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I am grateful for the opportunity to raise this important and alarming issue this evening, and I am grateful to colleagues who have stayed late to be present during this debate. SPAC Nation is an organisation that has been in the news recently, and I start by expressing my gratitude to Nadine White and Emma Youle at HuffPost, who carried out some extraordinary investigative journalism to bring the matter to light, to Greg McKenzie and the excellent BBC “Panorama” team for their work, and to many others working in the media and in the press.
When I first became aware of SPAC Nation I thought, as many have done, that it was just another Church. I started to think differently when one of their leaders stood as the Conservative candidate in a Croydon council by-election. There is nothing wrong with a Church leader standing for election, of course, but it was odd to find hundreds of young members of this so-called Church shouting abuse at other parties’ canvassers, shouting obscenities at the council leader, and intimidating voters on their own doorsteps, including by videoing them. When I tweeted my concerns about this unchurch- like behaviour, I was inundated with emails and phone calls from young people and their parents, making alarming allegations about SPAC Nation. I took a full two days to phone them all back, and from that I was able to piece together what was really going on inside this organisation.
I am convinced that SPAC Nation is a cult. It advertises events targeted mainly at young black people in poorer parts of London. It offers free food or free bowling sessions to attract young people to come along. The young leaders vet the young people who turn up and then target those who appear to be most susceptible. They befriend these particular young people and invite them to further functions and events, including dinners. One of the organisation’s leaders will start phoning them, sometimes several times a day. They are then given lifts by that individual to meetings. Then, what appears to be brainwashing starts. They are told that if their life is unsuccessful, if their family is poor, that is because they are not giving enough money to God. They call it seed: “If you give seed to God—as much as you can lay your hands on—you will become rich.” This is the message they try to pump into these young people’s heads.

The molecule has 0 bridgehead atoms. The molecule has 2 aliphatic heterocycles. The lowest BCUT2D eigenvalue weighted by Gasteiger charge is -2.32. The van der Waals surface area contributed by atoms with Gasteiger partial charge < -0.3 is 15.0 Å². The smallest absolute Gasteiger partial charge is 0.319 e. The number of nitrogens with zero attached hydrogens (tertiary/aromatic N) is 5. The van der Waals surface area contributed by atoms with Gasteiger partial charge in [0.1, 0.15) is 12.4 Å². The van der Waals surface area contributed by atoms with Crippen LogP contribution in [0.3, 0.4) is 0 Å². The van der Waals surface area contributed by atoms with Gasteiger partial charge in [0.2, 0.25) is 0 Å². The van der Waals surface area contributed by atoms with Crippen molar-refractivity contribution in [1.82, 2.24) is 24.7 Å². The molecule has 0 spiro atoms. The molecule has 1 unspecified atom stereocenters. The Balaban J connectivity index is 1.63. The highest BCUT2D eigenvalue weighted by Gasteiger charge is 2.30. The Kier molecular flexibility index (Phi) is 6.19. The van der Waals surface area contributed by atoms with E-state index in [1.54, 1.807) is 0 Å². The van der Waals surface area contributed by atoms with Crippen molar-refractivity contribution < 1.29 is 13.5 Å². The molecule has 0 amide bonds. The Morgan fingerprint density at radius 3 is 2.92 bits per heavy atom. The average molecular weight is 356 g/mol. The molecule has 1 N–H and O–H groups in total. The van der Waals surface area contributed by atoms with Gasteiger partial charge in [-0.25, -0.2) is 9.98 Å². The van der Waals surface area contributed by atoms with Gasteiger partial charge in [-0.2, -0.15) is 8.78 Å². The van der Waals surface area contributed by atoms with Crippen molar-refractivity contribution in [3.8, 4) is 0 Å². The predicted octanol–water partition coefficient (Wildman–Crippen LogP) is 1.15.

The organisation’s leaders display extraordinary wealth. They drive cars worth hundreds of thousands of pounds. They wear Rolex watches and expensive designer suits, and they live in multimillion-pound properties. All of this is way beyond the experience of the young people they are targeting. They tell these vulnerable young people that they became rich by giving seed to God and tell them that they can have the same, but first they have to give, and by any means possible.
Some young people are encouraged to break their links with their families and move into properties rented by the organisation’s leaders. They call them “trap houses”, the term used for drug dens in the United States. A woman leader of this organisation running one of these trap houses where vulnerable young girls were placed has 27 convictions for serious fraud. No vulnerable child should be allowed anywhere near her. Once in these houses, the control and coercion becomes far more insidious. One young victim told me they had prayer sessions, which she described as brainwashing, for up to eight hours a day, but the emphasis was not on God or spirituality; it was on wealth and money and the need to give seed to God in order to get rich.
Once the organisation has control of a young person’s mind, it pressures them into making fraudulent personal loan applications so that they can hand the money to the organisation’s leaders. They are pressured into setting up fake businesses so that they can apply fraudulently for business loans. The so-called pastors show the young recruits how to fill in the application forms with false information. In some cases they fill in the forms for the young person simply to sign. In at least one case, an application was made in a young person’s name without their knowledge or awareness.